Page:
Ben Brookes, director of franchising at agency express, guides you through the process of successfully choosing the right franchise
For many people, the prospect of starting their own business is daunting and understandably so, because with any new venture comes a level of uncertainty and risk.
The one aspect of business that even the most meticulous entrepreneur cannot guarantee is the security of achieving success and a sustainable income in the early trading period. This is one of the many reasons why more people are now looking to the UK’s wide selection of franchises for sound and credible business opportunities. However, deciding to buy a franchise is a major decision and investment - it should not be entered into without consideration or understanding.
A simple quote often used to explain franchising is: in business for yourself, but not by yourself. But by definition, franchising is an agreement where the franchisor permits an individual - the franchisee - to trade under its trademark, who uses its business formulas and processes in order to deliver goods and/or services according to the terms of the franchise agreement.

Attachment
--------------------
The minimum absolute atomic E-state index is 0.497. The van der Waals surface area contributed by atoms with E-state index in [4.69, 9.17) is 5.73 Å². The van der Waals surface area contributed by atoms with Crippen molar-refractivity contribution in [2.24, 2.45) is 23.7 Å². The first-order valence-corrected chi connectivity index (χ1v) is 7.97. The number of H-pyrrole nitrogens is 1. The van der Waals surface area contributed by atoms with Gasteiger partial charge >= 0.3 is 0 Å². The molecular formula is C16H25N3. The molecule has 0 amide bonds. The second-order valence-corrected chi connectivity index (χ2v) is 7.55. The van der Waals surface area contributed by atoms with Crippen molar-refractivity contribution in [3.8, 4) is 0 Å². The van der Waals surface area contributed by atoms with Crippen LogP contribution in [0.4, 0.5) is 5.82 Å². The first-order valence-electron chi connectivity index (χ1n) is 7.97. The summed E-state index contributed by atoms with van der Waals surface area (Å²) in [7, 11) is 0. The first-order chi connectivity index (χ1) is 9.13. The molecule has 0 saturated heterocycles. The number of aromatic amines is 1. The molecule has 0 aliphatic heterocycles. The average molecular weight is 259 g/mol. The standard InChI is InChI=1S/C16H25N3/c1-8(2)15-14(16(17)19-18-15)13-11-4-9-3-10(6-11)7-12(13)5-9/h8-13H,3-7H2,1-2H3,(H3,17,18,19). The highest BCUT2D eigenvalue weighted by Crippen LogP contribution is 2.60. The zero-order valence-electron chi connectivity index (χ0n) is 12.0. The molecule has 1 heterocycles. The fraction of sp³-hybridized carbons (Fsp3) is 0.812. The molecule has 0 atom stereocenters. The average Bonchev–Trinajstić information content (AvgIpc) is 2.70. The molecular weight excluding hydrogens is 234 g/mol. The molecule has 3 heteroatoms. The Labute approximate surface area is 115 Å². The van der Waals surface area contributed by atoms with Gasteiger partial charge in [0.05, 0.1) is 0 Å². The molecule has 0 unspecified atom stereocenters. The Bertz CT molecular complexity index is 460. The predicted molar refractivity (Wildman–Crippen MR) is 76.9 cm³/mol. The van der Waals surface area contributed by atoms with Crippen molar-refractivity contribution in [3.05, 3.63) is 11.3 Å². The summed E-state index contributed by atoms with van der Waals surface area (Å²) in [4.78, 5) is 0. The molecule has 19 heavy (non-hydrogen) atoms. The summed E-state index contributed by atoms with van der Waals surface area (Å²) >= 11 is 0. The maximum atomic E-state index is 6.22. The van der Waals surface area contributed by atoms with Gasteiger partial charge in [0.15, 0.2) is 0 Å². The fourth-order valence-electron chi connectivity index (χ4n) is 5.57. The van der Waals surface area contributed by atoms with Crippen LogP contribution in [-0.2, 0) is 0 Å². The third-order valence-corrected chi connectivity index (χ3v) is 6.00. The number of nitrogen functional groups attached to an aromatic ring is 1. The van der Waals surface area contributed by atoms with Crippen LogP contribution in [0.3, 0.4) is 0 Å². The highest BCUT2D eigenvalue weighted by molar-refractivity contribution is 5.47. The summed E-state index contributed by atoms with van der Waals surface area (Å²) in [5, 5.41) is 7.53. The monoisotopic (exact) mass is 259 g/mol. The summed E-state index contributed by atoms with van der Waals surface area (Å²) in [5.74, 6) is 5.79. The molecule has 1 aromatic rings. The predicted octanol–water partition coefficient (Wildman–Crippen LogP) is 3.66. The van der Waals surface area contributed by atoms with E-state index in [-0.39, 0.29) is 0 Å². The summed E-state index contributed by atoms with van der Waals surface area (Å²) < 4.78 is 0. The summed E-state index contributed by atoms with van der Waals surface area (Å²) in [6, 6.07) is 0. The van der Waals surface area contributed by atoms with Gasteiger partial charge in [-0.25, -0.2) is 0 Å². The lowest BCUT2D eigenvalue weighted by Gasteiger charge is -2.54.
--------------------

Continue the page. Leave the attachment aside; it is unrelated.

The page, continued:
There are many benefits to investing in a franchise business. The most significant being that your foundations are built on the franchisor’s years of experience, proven business formulas and established brand.
In addition, the franchisor has also invested in the development and success of your business and with any difficulties you may face it’s on hand to support you every step of the way. This is why franchise businesses have higher success rates than standalone start-ups and why many choose the more secure option of franchising.